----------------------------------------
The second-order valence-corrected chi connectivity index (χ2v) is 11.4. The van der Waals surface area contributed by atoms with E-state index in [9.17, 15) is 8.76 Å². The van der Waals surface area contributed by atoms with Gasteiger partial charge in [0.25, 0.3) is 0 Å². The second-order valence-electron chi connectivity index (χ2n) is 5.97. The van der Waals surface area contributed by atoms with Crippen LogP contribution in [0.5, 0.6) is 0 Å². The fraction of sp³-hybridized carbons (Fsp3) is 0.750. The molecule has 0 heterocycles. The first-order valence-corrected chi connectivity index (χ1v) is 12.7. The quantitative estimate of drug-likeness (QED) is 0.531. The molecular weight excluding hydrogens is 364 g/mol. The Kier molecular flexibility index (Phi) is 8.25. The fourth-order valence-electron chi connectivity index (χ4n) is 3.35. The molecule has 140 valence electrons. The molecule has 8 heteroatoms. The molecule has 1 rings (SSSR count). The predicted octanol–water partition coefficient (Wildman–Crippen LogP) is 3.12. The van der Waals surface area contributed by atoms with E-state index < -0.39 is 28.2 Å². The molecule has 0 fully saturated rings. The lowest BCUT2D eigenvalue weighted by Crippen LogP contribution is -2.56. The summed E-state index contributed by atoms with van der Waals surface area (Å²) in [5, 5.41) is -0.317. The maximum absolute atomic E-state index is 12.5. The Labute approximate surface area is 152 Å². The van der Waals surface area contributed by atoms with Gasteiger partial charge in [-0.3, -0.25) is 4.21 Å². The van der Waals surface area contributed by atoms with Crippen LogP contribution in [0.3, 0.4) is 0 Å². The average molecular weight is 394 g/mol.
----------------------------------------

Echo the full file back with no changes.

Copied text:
The second-order valence-corrected chi connectivity index (χ2v) is 11.4. The van der Waals surface area contributed by atoms with E-state index in [9.17, 15) is 8.76 Å². The van der Waals surface area contributed by atoms with Gasteiger partial charge in [0.25, 0.3) is 0 Å². The second-order valence-electron chi connectivity index (χ2n) is 5.97. The van der Waals surface area contributed by atoms with Crippen LogP contribution in [0.5, 0.6) is 0 Å². The fraction of sp³-hybridized carbons (Fsp3) is 0.750. The molecule has 0 heterocycles. The first-order valence-corrected chi connectivity index (χ1v) is 12.7. The quantitative estimate of drug-likeness (QED) is 0.531. The molecular weight excluding hydrogens is 364 g/mol. The Kier molecular flexibility index (Phi) is 8.25. The fourth-order valence-electron chi connectivity index (χ4n) is 3.35. The molecule has 140 valence electrons. The molecule has 8 heteroatoms. The molecule has 1 rings (SSSR count). The predicted octanol–water partition coefficient (Wildman–Crippen LogP) is 3.12. The van der Waals surface area contributed by atoms with E-state index < -0.39 is 28.2 Å². The molecule has 0 fully saturated rings. The lowest BCUT2D eigenvalue weighted by Crippen LogP contribution is -2.56. The summed E-state index contributed by atoms with van der Waals surface area (Å²) in [5, 5.41) is -0.317. The maximum absolute atomic E-state index is 12.5. The Labute approximate surface area is 152 Å². The van der Waals surface area contributed by atoms with Gasteiger partial charge in [-0.3, -0.25) is 4.21 Å². The van der Waals surface area contributed by atoms with Crippen LogP contribution in [0.3, 0.4) is 0 Å². The average molecular weight is 394 g/mol.